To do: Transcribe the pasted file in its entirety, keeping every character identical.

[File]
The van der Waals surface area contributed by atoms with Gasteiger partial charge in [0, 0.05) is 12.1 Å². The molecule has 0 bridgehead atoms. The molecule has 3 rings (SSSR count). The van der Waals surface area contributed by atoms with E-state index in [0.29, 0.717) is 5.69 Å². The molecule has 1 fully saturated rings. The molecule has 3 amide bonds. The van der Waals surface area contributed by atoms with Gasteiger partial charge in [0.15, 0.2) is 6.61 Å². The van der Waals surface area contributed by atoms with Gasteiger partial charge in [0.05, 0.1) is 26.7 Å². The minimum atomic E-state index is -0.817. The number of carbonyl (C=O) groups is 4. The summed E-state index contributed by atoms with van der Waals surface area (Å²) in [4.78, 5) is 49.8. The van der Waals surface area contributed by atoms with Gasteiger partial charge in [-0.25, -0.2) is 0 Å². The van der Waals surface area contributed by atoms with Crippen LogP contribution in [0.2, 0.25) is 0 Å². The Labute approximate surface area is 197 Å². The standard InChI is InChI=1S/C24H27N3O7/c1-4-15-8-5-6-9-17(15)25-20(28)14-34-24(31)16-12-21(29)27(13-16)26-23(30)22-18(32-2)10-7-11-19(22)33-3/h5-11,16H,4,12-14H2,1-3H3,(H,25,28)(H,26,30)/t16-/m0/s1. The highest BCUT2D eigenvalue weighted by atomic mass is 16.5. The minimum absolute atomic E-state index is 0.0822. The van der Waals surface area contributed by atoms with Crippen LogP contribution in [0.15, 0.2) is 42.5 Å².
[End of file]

The van der Waals surface area contributed by atoms with Gasteiger partial charge in [0, 0.05) is 12.1 Å². The molecule has 0 bridgehead atoms. The molecule has 3 rings (SSSR count). The van der Waals surface area contributed by atoms with E-state index in [0.29, 0.717) is 5.69 Å². The molecule has 1 fully saturated rings. The molecule has 3 amide bonds. The van der Waals surface area contributed by atoms with Gasteiger partial charge in [0.15, 0.2) is 6.61 Å². The van der Waals surface area contributed by atoms with Gasteiger partial charge in [0.05, 0.1) is 26.7 Å². The minimum atomic E-state index is -0.817. The number of carbonyl (C=O) groups is 4. The summed E-state index contributed by atoms with van der Waals surface area (Å²) in [4.78, 5) is 49.8. The van der Waals surface area contributed by atoms with Gasteiger partial charge in [-0.25, -0.2) is 0 Å². The van der Waals surface area contributed by atoms with Crippen LogP contribution in [0.2, 0.25) is 0 Å². The Labute approximate surface area is 197 Å². The standard InChI is InChI=1S/C24H27N3O7/c1-4-15-8-5-6-9-17(15)25-20(28)14-34-24(31)16-12-21(29)27(13-16)26-23(30)22-18(32-2)10-7-11-19(22)33-3/h5-11,16H,4,12-14H2,1-3H3,(H,25,28)(H,26,30)/t16-/m0/s1. The highest BCUT2D eigenvalue weighted by atomic mass is 16.5. The minimum absolute atomic E-state index is 0.0822. The van der Waals surface area contributed by atoms with Crippen LogP contribution in [0.15, 0.2) is 42.5 Å².